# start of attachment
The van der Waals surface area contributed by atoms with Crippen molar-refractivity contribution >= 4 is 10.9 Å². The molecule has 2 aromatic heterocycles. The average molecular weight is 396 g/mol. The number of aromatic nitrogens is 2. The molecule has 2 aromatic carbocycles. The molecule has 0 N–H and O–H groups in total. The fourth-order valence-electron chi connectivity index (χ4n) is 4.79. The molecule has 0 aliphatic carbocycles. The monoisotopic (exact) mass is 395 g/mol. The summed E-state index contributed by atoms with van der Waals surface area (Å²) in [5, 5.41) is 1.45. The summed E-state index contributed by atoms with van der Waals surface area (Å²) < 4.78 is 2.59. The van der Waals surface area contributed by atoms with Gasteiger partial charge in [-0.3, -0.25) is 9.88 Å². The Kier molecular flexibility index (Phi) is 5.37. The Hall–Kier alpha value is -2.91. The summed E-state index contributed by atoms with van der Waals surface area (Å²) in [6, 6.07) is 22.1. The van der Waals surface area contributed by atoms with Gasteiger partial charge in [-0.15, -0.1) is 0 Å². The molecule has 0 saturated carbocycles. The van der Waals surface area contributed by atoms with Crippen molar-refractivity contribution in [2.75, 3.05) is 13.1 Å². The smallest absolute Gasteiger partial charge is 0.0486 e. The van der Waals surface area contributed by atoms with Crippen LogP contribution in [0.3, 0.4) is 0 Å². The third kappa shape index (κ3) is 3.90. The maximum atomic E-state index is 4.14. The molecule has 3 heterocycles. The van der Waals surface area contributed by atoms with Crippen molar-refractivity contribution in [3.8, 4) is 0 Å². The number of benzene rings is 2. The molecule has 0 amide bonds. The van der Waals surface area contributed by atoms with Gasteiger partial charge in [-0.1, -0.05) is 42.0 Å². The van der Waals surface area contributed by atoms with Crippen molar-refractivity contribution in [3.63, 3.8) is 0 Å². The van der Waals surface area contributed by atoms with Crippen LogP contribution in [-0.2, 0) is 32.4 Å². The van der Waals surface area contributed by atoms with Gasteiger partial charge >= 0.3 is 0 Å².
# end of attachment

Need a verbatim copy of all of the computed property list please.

The van der Waals surface area contributed by atoms with Crippen molar-refractivity contribution >= 4 is 10.9 Å². The molecule has 2 aromatic heterocycles. The average molecular weight is 396 g/mol. The number of aromatic nitrogens is 2. The molecule has 2 aromatic carbocycles. The molecule has 0 N–H and O–H groups in total. The fourth-order valence-electron chi connectivity index (χ4n) is 4.79. The molecule has 0 aliphatic carbocycles. The monoisotopic (exact) mass is 395 g/mol. The summed E-state index contributed by atoms with van der Waals surface area (Å²) in [5, 5.41) is 1.45. The summed E-state index contributed by atoms with van der Waals surface area (Å²) < 4.78 is 2.59. The van der Waals surface area contributed by atoms with Gasteiger partial charge in [-0.3, -0.25) is 9.88 Å². The Kier molecular flexibility index (Phi) is 5.37. The Hall–Kier alpha value is -2.91. The summed E-state index contributed by atoms with van der Waals surface area (Å²) in [6, 6.07) is 22.1. The van der Waals surface area contributed by atoms with Gasteiger partial charge in [-0.15, -0.1) is 0 Å². The molecule has 0 saturated carbocycles. The van der Waals surface area contributed by atoms with Crippen molar-refractivity contribution in [2.75, 3.05) is 13.1 Å². The smallest absolute Gasteiger partial charge is 0.0486 e. The van der Waals surface area contributed by atoms with Crippen LogP contribution in [0.3, 0.4) is 0 Å². The third kappa shape index (κ3) is 3.90. The maximum atomic E-state index is 4.14. The molecule has 3 heterocycles. The van der Waals surface area contributed by atoms with Crippen molar-refractivity contribution in [3.8, 4) is 0 Å². The number of benzene rings is 2. The molecule has 0 amide bonds. The van der Waals surface area contributed by atoms with Gasteiger partial charge in [-0.1, -0.05) is 42.0 Å². The van der Waals surface area contributed by atoms with Crippen molar-refractivity contribution in [3.63, 3.8) is 0 Å². The van der Waals surface area contributed by atoms with Crippen LogP contribution in [-0.2, 0) is 32.4 Å². The van der Waals surface area contributed by atoms with Gasteiger partial charge >= 0.3 is 0 Å².